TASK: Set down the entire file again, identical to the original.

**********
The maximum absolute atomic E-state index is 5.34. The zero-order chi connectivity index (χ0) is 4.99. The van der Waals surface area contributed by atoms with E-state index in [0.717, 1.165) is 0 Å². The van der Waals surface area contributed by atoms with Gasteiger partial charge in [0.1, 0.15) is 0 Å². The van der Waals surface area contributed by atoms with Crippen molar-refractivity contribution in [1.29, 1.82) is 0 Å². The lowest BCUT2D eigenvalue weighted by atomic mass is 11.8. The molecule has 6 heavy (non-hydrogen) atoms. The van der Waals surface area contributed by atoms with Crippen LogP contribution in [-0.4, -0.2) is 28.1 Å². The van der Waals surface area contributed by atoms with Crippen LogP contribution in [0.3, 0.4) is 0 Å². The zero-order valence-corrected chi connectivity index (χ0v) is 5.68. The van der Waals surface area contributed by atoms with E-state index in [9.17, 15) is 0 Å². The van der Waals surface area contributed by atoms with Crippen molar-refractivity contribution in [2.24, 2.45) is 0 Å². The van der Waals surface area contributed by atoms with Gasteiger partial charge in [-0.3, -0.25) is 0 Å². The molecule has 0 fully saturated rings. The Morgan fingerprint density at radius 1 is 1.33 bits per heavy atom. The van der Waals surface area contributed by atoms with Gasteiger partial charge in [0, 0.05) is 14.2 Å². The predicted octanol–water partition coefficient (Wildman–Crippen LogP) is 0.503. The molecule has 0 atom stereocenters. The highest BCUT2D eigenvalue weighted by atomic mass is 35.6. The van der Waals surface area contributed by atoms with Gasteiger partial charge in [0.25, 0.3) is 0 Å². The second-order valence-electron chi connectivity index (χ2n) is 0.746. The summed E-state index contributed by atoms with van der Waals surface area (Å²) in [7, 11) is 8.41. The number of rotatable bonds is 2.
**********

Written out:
The maximum absolute atomic E-state index is 5.34. The zero-order chi connectivity index (χ0) is 4.99. The van der Waals surface area contributed by atoms with E-state index in [0.717, 1.165) is 0 Å². The van der Waals surface area contributed by atoms with Gasteiger partial charge in [0.1, 0.15) is 0 Å². The van der Waals surface area contributed by atoms with Crippen molar-refractivity contribution in [1.29, 1.82) is 0 Å². The lowest BCUT2D eigenvalue weighted by atomic mass is 11.8. The molecule has 6 heavy (non-hydrogen) atoms. The van der Waals surface area contributed by atoms with Crippen LogP contribution in [-0.4, -0.2) is 28.1 Å². The van der Waals surface area contributed by atoms with Crippen LogP contribution in [0.3, 0.4) is 0 Å². The zero-order valence-corrected chi connectivity index (χ0v) is 5.68. The van der Waals surface area contributed by atoms with E-state index in [9.17, 15) is 0 Å². The van der Waals surface area contributed by atoms with Crippen molar-refractivity contribution in [2.24, 2.45) is 0 Å². The van der Waals surface area contributed by atoms with Gasteiger partial charge in [-0.3, -0.25) is 0 Å². The molecule has 0 fully saturated rings. The Morgan fingerprint density at radius 1 is 1.33 bits per heavy atom. The van der Waals surface area contributed by atoms with Gasteiger partial charge in [0, 0.05) is 14.2 Å². The predicted octanol–water partition coefficient (Wildman–Crippen LogP) is 0.503. The molecule has 0 atom stereocenters. The highest BCUT2D eigenvalue weighted by atomic mass is 35.6. The van der Waals surface area contributed by atoms with Gasteiger partial charge in [0.25, 0.3) is 0 Å². The second-order valence-electron chi connectivity index (χ2n) is 0.746. The summed E-state index contributed by atoms with van der Waals surface area (Å²) in [7, 11) is 8.41. The number of rotatable bonds is 2.